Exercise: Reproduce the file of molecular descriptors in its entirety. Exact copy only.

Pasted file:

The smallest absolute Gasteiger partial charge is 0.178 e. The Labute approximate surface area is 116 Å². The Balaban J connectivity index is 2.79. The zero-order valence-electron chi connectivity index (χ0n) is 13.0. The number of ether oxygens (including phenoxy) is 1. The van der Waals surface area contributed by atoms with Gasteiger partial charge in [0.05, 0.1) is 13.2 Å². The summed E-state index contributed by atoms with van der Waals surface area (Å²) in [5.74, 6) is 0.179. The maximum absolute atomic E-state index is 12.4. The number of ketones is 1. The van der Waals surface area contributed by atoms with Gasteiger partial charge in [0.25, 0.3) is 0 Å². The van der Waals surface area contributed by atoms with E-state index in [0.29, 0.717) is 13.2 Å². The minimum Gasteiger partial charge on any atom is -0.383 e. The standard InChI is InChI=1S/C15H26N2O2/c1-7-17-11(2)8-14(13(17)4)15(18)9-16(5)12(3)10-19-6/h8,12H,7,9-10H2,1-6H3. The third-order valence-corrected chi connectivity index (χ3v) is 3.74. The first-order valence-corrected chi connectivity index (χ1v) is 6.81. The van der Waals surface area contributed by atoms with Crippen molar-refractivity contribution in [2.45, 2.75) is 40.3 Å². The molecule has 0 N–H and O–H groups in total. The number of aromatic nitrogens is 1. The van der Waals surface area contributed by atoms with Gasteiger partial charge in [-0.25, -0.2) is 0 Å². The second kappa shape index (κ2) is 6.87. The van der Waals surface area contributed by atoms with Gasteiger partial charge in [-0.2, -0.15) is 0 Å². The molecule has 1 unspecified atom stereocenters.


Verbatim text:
The smallest absolute Gasteiger partial charge is 0.178 e. The Labute approximate surface area is 116 Å². The Balaban J connectivity index is 2.79. The zero-order valence-electron chi connectivity index (χ0n) is 13.0. The number of ether oxygens (including phenoxy) is 1. The van der Waals surface area contributed by atoms with Gasteiger partial charge in [0.05, 0.1) is 13.2 Å². The summed E-state index contributed by atoms with van der Waals surface area (Å²) in [5.74, 6) is 0.179. The maximum absolute atomic E-state index is 12.4. The number of ketones is 1. The van der Waals surface area contributed by atoms with Gasteiger partial charge in [0.25, 0.3) is 0 Å². The van der Waals surface area contributed by atoms with E-state index in [0.29, 0.717) is 13.2 Å². The minimum Gasteiger partial charge on any atom is -0.383 e. The standard InChI is InChI=1S/C15H26N2O2/c1-7-17-11(2)8-14(13(17)4)15(18)9-16(5)12(3)10-19-6/h8,12H,7,9-10H2,1-6H3. The third-order valence-corrected chi connectivity index (χ3v) is 3.74. The first-order valence-corrected chi connectivity index (χ1v) is 6.81. The van der Waals surface area contributed by atoms with Crippen molar-refractivity contribution in [2.45, 2.75) is 40.3 Å². The molecule has 0 N–H and O–H groups in total. The number of aromatic nitrogens is 1. The van der Waals surface area contributed by atoms with Gasteiger partial charge in [-0.25, -0.2) is 0 Å². The second kappa shape index (κ2) is 6.87. The van der Waals surface area contributed by atoms with Gasteiger partial charge in [-0.2, -0.15) is 0 Å². The molecule has 1 unspecified atom stereocenters.